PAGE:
‘What is hateful to you do not do to your neighbour.’
Talmud, Shabbat, 31a
Christianity
‘Do unto others as you would have them do unto you’.
Matthew 7.12
Islam
‘Do unto all people as you would they should do to you.’
Mishkat-el-Masabih
Sikhism
‘Treat others as you would be treated yourself.’
Adi Granth

The great value of the Golden Rule is that it is acceptable not only to religious, but also to secular people. General reciprocity seems to be ‘common to ethical systems everywhere.’ 3

The Be-Attitudes

The strength of the Golden Rule is that everybody agrees that it is great place to start. Its weakness is that though its nice and warm and fuzzy people find it a bit vague as guideline.

Which is why Jesus of Nazareth spent so much time unpacking the specific implications of the Golden Rule in his Sermon on the Mount – summarising his suggestions in his Beatitudes.

But the trouble is, few people who would claim to be admirers of Jesus – even among those who would call themselves “believers” – take the Be-Attitudes seriously as ethical guidelines.

There are two or three reasons for this. The first reason is that the Beatitudes are not generally taught as ethical guidelines. They are seen as spiritual promises, not operating principles. The second reason is that the Sermon on the Mount, which the Beatitudes serve as an introduction, hasn’t been taught as framework for ethics ever since the church chose to align itself with the state (under the Emperor Constantine). At that point it became necessary to set aside the operating principles of the Sermon, (like ‘turning the other cheek’) in order to support the imperial demand to do otherwise. The third reason is that when people, from time to time, have tried to reclaim the Sermon on the Mount as a framework for ethics, they have totally misrepresented the content, turning it into a set of idealistic, but totally unrealistic guidelines (like ‘no anger’). And none of our examples of perfection in the bible practiced ‘no anger’ as a principle. Jesus often got angry – and rightly so.

If we are to take the Beatitudes seriously as a set of ethical guidelines, then we need to re-acquaint ourselves with the Be-Attitudes and re-discover the workable virtues they embody. For an exciting detailed exploration of the workable virtues embodied in the Beatitudes you can study my series of meditations on “The Be-Attitudes For Today’s World”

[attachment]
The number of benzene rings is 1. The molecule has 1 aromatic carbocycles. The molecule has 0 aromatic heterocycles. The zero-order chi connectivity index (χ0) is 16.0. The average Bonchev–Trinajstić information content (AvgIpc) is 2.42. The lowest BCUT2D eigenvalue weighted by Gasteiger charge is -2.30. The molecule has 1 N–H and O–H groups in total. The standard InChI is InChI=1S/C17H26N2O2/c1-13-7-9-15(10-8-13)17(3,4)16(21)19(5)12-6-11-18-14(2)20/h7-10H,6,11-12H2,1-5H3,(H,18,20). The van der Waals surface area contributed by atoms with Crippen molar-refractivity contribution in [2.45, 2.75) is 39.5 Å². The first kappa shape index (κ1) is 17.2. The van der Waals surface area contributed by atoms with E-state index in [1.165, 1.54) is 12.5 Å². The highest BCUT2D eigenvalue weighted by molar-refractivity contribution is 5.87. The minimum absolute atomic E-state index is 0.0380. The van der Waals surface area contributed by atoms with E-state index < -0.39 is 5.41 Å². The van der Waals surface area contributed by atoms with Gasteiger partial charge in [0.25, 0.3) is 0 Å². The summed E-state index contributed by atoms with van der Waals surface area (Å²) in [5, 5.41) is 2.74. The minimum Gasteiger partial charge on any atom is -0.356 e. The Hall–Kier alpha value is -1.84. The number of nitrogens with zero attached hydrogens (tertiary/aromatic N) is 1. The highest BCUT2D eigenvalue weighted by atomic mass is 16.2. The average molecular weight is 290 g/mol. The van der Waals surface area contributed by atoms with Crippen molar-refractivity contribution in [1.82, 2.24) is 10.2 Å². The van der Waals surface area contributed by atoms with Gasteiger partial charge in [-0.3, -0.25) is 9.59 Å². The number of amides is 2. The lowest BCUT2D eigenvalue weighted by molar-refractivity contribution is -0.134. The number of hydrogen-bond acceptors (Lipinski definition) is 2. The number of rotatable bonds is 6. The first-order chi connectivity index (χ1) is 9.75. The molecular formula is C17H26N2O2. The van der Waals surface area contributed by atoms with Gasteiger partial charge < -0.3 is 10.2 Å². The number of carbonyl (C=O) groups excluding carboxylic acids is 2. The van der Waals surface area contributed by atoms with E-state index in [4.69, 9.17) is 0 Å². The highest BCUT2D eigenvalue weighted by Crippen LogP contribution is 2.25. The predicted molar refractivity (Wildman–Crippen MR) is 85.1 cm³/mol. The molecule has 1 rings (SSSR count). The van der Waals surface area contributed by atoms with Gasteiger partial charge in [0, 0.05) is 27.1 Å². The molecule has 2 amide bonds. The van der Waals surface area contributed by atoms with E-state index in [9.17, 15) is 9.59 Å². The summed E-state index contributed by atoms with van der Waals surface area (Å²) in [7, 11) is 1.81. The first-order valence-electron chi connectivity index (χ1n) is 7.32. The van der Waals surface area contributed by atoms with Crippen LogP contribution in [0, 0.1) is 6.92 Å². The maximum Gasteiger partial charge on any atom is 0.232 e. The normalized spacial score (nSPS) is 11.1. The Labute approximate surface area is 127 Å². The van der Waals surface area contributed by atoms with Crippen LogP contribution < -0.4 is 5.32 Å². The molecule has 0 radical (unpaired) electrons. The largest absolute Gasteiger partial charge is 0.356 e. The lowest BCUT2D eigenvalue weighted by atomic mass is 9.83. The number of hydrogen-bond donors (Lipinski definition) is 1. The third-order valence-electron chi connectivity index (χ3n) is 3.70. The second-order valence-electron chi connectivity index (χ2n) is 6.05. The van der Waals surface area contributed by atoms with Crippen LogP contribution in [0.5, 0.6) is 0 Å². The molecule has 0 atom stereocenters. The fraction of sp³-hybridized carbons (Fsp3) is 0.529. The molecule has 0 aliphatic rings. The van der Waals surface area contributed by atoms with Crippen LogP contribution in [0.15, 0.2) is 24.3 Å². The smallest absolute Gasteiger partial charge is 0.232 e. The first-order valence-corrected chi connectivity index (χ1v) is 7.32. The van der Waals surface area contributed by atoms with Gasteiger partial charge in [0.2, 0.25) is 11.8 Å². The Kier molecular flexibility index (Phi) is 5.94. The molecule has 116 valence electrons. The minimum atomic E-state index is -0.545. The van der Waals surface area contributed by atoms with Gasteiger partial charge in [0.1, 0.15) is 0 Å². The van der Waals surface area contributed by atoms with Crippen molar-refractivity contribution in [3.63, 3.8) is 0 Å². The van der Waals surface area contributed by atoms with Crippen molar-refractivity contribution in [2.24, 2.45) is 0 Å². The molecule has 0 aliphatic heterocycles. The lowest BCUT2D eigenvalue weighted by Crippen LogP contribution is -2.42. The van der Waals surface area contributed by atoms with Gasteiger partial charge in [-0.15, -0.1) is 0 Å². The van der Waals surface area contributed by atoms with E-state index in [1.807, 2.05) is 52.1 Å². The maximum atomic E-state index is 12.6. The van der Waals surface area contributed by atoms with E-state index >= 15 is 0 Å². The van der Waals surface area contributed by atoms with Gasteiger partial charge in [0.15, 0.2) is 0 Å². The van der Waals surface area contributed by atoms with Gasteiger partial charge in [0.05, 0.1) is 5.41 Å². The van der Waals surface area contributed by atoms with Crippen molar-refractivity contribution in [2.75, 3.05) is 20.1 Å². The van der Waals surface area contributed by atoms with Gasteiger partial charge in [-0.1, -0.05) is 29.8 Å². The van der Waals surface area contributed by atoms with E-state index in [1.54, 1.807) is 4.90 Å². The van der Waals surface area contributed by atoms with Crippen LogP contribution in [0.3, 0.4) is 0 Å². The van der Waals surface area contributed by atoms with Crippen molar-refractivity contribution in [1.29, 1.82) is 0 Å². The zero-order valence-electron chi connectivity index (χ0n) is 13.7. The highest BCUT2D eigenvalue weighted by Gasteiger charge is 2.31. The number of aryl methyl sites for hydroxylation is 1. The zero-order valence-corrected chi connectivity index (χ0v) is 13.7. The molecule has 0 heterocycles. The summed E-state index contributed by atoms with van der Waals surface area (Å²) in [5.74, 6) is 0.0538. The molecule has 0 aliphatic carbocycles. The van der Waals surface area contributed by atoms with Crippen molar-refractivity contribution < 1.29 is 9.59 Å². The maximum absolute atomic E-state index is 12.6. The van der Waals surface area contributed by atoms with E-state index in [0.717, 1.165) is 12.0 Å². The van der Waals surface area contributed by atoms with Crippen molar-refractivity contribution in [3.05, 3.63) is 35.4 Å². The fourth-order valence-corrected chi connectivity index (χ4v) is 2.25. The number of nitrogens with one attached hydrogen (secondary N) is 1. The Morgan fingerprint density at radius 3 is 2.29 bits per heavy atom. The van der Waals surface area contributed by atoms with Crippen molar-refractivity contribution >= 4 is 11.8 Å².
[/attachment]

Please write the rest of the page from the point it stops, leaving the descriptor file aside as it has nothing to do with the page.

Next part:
We can see the workable virtues advocated in the values that are blessed in the Be-Attitudes

1. Blessed are the poor – or poor in spirit – who do not trust in status or riches
2. Blessed are those who mourn – who grieve over the injustice in the world
3. Blessed are the meek – who get angry but who never get aggressive
4. Blessed are those who hunger and thirst for righteousness – who seek justice
5. Blessed are the merciful – who are compassionate to everyone in need
6. Blessed are the pure in heart – who are whole-hearted in desire to do right
7. Blessed are the peacemakers – who work for peace in a world at war
8. Blessed are those persecuted for righteousness – who suffer for just causes

Mahatma Gandhi once famously said: “You must be the change you want to see in the world.” If we commit to practice the Be-Attitudes, we can be the change we want to see in the world.

Wecan.be

Wecan.be is a global web-based campaign to encourage people to sign on to ‘Plan Be’, to practice the Be-Attitudes and be ‘The-People-That-Be’ over against ‘The-Powers-That-Be’.

You can sign up and start to ‘be involved’ right now …

In an article called Cold Turkey, Kurt Vonnegut, the famous satirical American author, wrote:

“For some reason, the most vocal Christians among us never mention the beatitudes. But – often with tears in their eyes – they demand that the Ten Commandments be posted in public buildings. And of course that’s Moses, not Jesus. I haven’t heard one of them demand that the Sermon on the Mount, the beatitudes, be posted anywhere.”